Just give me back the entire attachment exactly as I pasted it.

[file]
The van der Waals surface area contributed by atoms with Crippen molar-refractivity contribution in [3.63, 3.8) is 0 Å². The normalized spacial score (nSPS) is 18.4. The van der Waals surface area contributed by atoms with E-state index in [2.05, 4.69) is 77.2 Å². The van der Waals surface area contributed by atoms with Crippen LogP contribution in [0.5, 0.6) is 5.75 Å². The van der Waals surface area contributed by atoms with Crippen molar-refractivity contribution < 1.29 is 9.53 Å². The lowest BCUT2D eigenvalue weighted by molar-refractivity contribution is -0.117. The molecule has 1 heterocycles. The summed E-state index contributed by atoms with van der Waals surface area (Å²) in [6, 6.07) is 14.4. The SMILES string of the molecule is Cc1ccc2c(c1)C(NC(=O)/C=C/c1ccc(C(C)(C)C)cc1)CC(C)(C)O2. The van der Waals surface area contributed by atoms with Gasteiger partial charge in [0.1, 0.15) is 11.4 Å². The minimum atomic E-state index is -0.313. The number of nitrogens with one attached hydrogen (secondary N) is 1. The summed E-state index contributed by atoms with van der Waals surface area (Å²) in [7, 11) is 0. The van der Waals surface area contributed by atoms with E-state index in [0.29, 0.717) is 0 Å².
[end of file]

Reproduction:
The van der Waals surface area contributed by atoms with Crippen molar-refractivity contribution in [3.63, 3.8) is 0 Å². The normalized spacial score (nSPS) is 18.4. The van der Waals surface area contributed by atoms with E-state index in [2.05, 4.69) is 77.2 Å². The van der Waals surface area contributed by atoms with Crippen LogP contribution in [0.5, 0.6) is 5.75 Å². The van der Waals surface area contributed by atoms with Crippen molar-refractivity contribution < 1.29 is 9.53 Å². The lowest BCUT2D eigenvalue weighted by molar-refractivity contribution is -0.117. The molecule has 1 heterocycles. The summed E-state index contributed by atoms with van der Waals surface area (Å²) in [6, 6.07) is 14.4. The SMILES string of the molecule is Cc1ccc2c(c1)C(NC(=O)/C=C/c1ccc(C(C)(C)C)cc1)CC(C)(C)O2. The van der Waals surface area contributed by atoms with Gasteiger partial charge in [0.1, 0.15) is 11.4 Å². The minimum atomic E-state index is -0.313. The number of nitrogens with one attached hydrogen (secondary N) is 1. The summed E-state index contributed by atoms with van der Waals surface area (Å²) in [7, 11) is 0. The van der Waals surface area contributed by atoms with E-state index in [0.29, 0.717) is 0 Å².